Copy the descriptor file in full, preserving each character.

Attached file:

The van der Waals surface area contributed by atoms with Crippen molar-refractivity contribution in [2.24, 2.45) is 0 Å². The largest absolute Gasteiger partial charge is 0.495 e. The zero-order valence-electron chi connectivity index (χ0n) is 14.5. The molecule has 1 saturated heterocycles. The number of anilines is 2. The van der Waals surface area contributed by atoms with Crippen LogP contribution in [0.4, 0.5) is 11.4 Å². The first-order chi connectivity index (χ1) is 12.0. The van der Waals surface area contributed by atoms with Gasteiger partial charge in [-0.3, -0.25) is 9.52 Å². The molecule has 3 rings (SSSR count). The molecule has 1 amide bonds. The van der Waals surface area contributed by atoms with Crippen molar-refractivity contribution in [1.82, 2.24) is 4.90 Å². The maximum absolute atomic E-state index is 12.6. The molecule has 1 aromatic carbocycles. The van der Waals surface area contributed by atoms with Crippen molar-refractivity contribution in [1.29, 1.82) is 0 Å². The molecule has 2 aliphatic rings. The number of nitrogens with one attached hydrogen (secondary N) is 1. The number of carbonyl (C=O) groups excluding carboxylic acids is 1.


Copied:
The van der Waals surface area contributed by atoms with Crippen molar-refractivity contribution in [2.24, 2.45) is 0 Å². The largest absolute Gasteiger partial charge is 0.495 e. The zero-order valence-electron chi connectivity index (χ0n) is 14.5. The molecule has 1 saturated heterocycles. The number of anilines is 2. The van der Waals surface area contributed by atoms with Crippen LogP contribution in [0.4, 0.5) is 11.4 Å². The first-order chi connectivity index (χ1) is 12.0. The van der Waals surface area contributed by atoms with Gasteiger partial charge in [-0.3, -0.25) is 9.52 Å². The molecule has 3 rings (SSSR count). The molecule has 1 amide bonds. The van der Waals surface area contributed by atoms with Crippen molar-refractivity contribution in [1.82, 2.24) is 4.90 Å². The maximum absolute atomic E-state index is 12.6. The molecule has 1 aromatic carbocycles. The van der Waals surface area contributed by atoms with Crippen molar-refractivity contribution in [1.29, 1.82) is 0 Å². The molecule has 2 aliphatic rings. The number of nitrogens with one attached hydrogen (secondary N) is 1. The number of carbonyl (C=O) groups excluding carboxylic acids is 1.